D.C. Metro unveils track geometry vehicle

Posted on July 10, 2012

Washington Metropolitan Area Transit Agency (Metro) accepted delivery of its first track geometry vehicle (TGV), a specialized railcar equipped with advanced technology that analyzes the condition of rail and track infrastructure and alerts Metro to potential defects.

The TGV, built by Falls Church, Va.-based Ensco Inc., gives Metro in-house capability to inspect track with greater speed and efficiency and detect track anomalies before they have an impact on service.

“Ultrasonic and geometry testing can be performed to assist in managing maintenance needs and advance identification of ‘trouble spots’ to improve reliability of service and limit disruptions,” said Tom Robinson, Metro’s Deputy Chief Engineer Track and Structures.

The TGV will assist Metro in the detection of track conditions that ultimately can become cracked rails.

Previously, track tests were contracted to third parties and performed only during non-revenue hours using a standard ultrasound technology. The TGV will allow for testing during both non-revenue and operating hours, providing greater flexibility in use of the vehicle and cost savings to Metro. In addition, the TGV features multi-dimensional analysis capabilities, beyond ultrasound, including the ability to:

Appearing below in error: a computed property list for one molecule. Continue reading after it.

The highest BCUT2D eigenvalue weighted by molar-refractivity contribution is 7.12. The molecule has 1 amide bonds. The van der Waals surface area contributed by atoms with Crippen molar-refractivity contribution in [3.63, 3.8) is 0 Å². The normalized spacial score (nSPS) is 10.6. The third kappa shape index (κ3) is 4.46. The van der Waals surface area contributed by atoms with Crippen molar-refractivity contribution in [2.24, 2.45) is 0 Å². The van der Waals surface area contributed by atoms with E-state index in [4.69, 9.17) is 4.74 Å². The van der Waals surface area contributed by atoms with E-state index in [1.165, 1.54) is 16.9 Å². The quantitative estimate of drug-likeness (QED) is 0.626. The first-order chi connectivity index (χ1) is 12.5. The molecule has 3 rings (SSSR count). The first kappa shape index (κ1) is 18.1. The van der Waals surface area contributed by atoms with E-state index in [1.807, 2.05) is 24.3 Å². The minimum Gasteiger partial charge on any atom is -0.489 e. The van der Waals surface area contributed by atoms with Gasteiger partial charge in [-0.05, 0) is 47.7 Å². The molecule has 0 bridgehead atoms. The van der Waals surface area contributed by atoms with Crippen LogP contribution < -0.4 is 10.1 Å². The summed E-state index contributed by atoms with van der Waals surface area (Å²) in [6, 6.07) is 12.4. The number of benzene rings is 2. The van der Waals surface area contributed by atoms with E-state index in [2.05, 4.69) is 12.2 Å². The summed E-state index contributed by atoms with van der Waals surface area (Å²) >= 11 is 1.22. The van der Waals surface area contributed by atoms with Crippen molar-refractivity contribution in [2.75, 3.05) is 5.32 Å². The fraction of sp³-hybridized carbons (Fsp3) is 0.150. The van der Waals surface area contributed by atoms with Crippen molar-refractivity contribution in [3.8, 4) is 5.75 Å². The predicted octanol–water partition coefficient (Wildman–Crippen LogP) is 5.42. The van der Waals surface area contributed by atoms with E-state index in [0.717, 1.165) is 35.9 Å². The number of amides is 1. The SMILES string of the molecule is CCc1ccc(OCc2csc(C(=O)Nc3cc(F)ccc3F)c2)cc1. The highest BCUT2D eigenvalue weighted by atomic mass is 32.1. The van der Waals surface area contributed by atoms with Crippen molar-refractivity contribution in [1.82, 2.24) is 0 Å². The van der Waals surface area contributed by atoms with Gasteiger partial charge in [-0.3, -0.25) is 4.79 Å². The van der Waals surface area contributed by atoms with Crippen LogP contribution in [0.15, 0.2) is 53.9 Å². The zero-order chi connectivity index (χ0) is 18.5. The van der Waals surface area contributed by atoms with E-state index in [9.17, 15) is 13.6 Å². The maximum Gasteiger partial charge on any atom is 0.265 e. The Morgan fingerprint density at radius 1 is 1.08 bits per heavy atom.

•    Measure rail geometry, rail profile, platform edges and third rail temperatures

•    Perform ultrasonic rail flaw inspections

•    Record video of track beds and tunnels

•    Utilize infrared video to identify hot third-rail components

•    Travel and perform some testing at speeds up to 60 mph

Metro’s TGV was custom-built for the agency’s needs, and boasts the largest number of inspection systems integrated into a single vehicle built by Ensco to date.

The TGV will undergo a period of calibration and testing before entering service later this year.

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